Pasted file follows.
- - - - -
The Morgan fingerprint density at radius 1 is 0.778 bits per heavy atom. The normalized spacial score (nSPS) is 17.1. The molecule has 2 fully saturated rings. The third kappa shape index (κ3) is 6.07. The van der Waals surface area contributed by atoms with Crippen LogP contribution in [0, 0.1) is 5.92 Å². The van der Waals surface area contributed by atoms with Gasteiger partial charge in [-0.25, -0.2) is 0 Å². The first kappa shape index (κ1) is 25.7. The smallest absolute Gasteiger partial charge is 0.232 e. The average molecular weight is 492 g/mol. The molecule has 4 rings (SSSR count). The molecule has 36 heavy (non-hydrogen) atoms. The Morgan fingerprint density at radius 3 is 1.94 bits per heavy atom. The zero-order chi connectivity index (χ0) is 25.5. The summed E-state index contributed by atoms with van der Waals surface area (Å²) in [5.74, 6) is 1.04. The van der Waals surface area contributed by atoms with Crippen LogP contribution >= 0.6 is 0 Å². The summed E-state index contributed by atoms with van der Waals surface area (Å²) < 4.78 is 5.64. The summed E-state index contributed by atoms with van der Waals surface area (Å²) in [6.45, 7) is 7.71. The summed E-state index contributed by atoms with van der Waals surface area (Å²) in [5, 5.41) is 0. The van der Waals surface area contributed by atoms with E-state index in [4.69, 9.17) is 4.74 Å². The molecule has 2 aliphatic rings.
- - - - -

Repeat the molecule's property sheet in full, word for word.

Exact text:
The Morgan fingerprint density at radius 1 is 0.778 bits per heavy atom. The normalized spacial score (nSPS) is 17.1. The molecule has 2 fully saturated rings. The third kappa shape index (κ3) is 6.07. The van der Waals surface area contributed by atoms with Crippen LogP contribution in [0, 0.1) is 5.92 Å². The van der Waals surface area contributed by atoms with Gasteiger partial charge in [-0.25, -0.2) is 0 Å². The first kappa shape index (κ1) is 25.7. The smallest absolute Gasteiger partial charge is 0.232 e. The average molecular weight is 492 g/mol. The molecule has 4 rings (SSSR count). The molecule has 36 heavy (non-hydrogen) atoms. The Morgan fingerprint density at radius 3 is 1.94 bits per heavy atom. The zero-order chi connectivity index (χ0) is 25.5. The summed E-state index contributed by atoms with van der Waals surface area (Å²) in [5.74, 6) is 1.04. The van der Waals surface area contributed by atoms with Crippen LogP contribution >= 0.6 is 0 Å². The summed E-state index contributed by atoms with van der Waals surface area (Å²) < 4.78 is 5.64. The summed E-state index contributed by atoms with van der Waals surface area (Å²) in [6.45, 7) is 7.71. The summed E-state index contributed by atoms with van der Waals surface area (Å²) in [5, 5.41) is 0. The van der Waals surface area contributed by atoms with E-state index in [4.69, 9.17) is 4.74 Å². The molecule has 2 aliphatic rings.